If you buy a car or a computer, you can read the reviews and even try before you buy. But unfortunately, it’s hard to do the same with window joinery. Once it’s installed, you have to hope that it will do the job . . . unless it wears the NZS 4211 label.
There’s a strict quality standard for windows and doors in New Zealand: it’s called NZS 4211:2008 Specification for Performance of Windows. The New Zealand Building Code, clause E2/VM1, 1.2c, requires that window and door units be manufactured and tested to NZS 4211 to the relevant wind zone. Only windows and doors that comply with the standard will comply with the New Zealand Building Code.
All Window & Glass Association New Zealand members manufacture and test their units to the standards and performance required by NZS 4211:2008.
All windows carrying the NZS 4211 label have been rigorously tested in an accredited laboratory. They’re tested against a whole range of performance criteria, including air leakage, water leakage, and deflection under wind pressure.
NZS 4211 requires that all window manufacturers label each and every window and door unit they make. If a unit is NOT labelled, it does NOT comply with the standard.
Not every window passes. But if it does, it will carry the NZS 4211 label, which shows you the brand name of the window, which wind zone it is designed for, and its air leakage grade (‘LEVEL’). The label also carries a Window & Glass Association New Zealand logo. This gives you assurance that it’s strong enough to withstand the rigours of the New Zealand climate.
Window & Glass Association New Zealand strongly supports building inspectors rejecting any window or door that is not labelled with the required compliance information.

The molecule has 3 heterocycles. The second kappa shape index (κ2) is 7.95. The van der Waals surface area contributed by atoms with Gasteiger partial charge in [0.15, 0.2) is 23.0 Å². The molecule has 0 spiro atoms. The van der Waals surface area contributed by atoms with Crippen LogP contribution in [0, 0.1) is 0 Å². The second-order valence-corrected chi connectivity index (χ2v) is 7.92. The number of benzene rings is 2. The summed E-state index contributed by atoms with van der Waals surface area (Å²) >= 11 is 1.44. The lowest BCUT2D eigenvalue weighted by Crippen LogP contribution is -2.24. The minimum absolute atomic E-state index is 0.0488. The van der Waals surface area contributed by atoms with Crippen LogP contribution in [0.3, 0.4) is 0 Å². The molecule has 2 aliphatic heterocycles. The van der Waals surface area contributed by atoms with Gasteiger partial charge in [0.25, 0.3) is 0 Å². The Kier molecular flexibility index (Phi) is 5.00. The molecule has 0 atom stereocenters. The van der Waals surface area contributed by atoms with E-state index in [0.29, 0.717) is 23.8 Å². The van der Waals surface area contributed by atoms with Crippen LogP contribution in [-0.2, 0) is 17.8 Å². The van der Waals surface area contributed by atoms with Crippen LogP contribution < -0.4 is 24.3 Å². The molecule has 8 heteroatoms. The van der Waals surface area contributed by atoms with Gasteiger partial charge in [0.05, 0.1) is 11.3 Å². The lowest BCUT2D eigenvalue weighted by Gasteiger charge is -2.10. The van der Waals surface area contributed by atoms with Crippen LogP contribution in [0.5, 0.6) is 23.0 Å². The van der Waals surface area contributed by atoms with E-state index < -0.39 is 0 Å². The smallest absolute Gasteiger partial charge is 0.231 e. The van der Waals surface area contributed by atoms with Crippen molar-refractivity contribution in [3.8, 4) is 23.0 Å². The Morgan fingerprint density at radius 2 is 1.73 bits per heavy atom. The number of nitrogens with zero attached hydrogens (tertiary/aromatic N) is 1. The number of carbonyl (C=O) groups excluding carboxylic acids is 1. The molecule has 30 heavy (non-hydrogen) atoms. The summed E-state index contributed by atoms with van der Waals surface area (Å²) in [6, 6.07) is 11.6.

Each opening window unit should be labelled in the stay cavity, immediately below the left-hand side stay. Doors should be labelled on the door jamb immediately below the top hinge. Fixed lites should be labelled on the top right-hand corner of the unit (viewed from the inside of the building).
For commercial units, the label should appear as per windows and doors above whenever possible, otherwise fixed on the bottom right-hand corner of the unit (viewed from the inside of the building). Commercial entranceways require specific design, case by case.
Most of New Zealand’s reputable manufacturers belong to the Window & Glass Association New Zealand. They know their products will be tested, and they are happy to put them to the test. So the next time you are thinking about buying windows and doors, check you are dealing with a Window & Glass Association New Zealand member. You will then be assured of compliance with NZS 4211 and the New Zealand Building Code.
Window performance standards from other countries cannot be accepted without a registered window engineer’s report validating each design and its suitability for specific wind zones within New Zealand.